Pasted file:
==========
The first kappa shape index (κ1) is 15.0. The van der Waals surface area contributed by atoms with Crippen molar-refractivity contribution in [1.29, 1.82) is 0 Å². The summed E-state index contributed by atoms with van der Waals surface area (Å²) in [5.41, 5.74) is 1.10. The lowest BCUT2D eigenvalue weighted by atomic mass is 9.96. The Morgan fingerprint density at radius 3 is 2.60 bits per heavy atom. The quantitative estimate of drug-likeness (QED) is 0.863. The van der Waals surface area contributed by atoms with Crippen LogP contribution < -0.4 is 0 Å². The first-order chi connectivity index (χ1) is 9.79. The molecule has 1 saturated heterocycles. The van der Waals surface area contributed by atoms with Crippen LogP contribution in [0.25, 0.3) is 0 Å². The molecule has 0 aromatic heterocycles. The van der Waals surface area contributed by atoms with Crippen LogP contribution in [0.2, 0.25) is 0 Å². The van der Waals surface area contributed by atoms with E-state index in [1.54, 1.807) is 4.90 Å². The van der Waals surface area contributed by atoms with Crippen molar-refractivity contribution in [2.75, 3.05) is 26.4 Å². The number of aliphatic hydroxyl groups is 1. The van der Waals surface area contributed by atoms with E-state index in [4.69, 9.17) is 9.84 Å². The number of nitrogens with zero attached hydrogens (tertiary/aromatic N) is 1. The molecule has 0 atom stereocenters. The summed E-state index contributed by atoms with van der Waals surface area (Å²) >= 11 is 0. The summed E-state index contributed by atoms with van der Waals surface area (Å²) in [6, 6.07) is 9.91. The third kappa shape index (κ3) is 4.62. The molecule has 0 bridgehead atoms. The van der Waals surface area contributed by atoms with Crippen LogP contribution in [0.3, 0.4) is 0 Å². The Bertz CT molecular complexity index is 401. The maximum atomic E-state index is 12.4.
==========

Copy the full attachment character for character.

The first kappa shape index (κ1) is 15.0. The van der Waals surface area contributed by atoms with Crippen molar-refractivity contribution in [1.29, 1.82) is 0 Å². The summed E-state index contributed by atoms with van der Waals surface area (Å²) in [5.41, 5.74) is 1.10. The lowest BCUT2D eigenvalue weighted by atomic mass is 9.96. The Morgan fingerprint density at radius 3 is 2.60 bits per heavy atom. The quantitative estimate of drug-likeness (QED) is 0.863. The van der Waals surface area contributed by atoms with Crippen LogP contribution < -0.4 is 0 Å². The first-order chi connectivity index (χ1) is 9.79. The molecule has 1 saturated heterocycles. The van der Waals surface area contributed by atoms with Crippen LogP contribution in [0.25, 0.3) is 0 Å². The molecule has 0 aromatic heterocycles. The van der Waals surface area contributed by atoms with Crippen LogP contribution in [0.2, 0.25) is 0 Å². The van der Waals surface area contributed by atoms with E-state index in [1.54, 1.807) is 4.90 Å². The van der Waals surface area contributed by atoms with Crippen molar-refractivity contribution in [2.75, 3.05) is 26.4 Å². The number of aliphatic hydroxyl groups is 1. The van der Waals surface area contributed by atoms with E-state index in [4.69, 9.17) is 9.84 Å². The number of nitrogens with zero attached hydrogens (tertiary/aromatic N) is 1. The molecule has 0 atom stereocenters. The summed E-state index contributed by atoms with van der Waals surface area (Å²) >= 11 is 0. The summed E-state index contributed by atoms with van der Waals surface area (Å²) in [6, 6.07) is 9.91. The third kappa shape index (κ3) is 4.62. The molecule has 0 bridgehead atoms. The van der Waals surface area contributed by atoms with Crippen LogP contribution in [0.3, 0.4) is 0 Å². The Bertz CT molecular complexity index is 401. The maximum atomic E-state index is 12.4.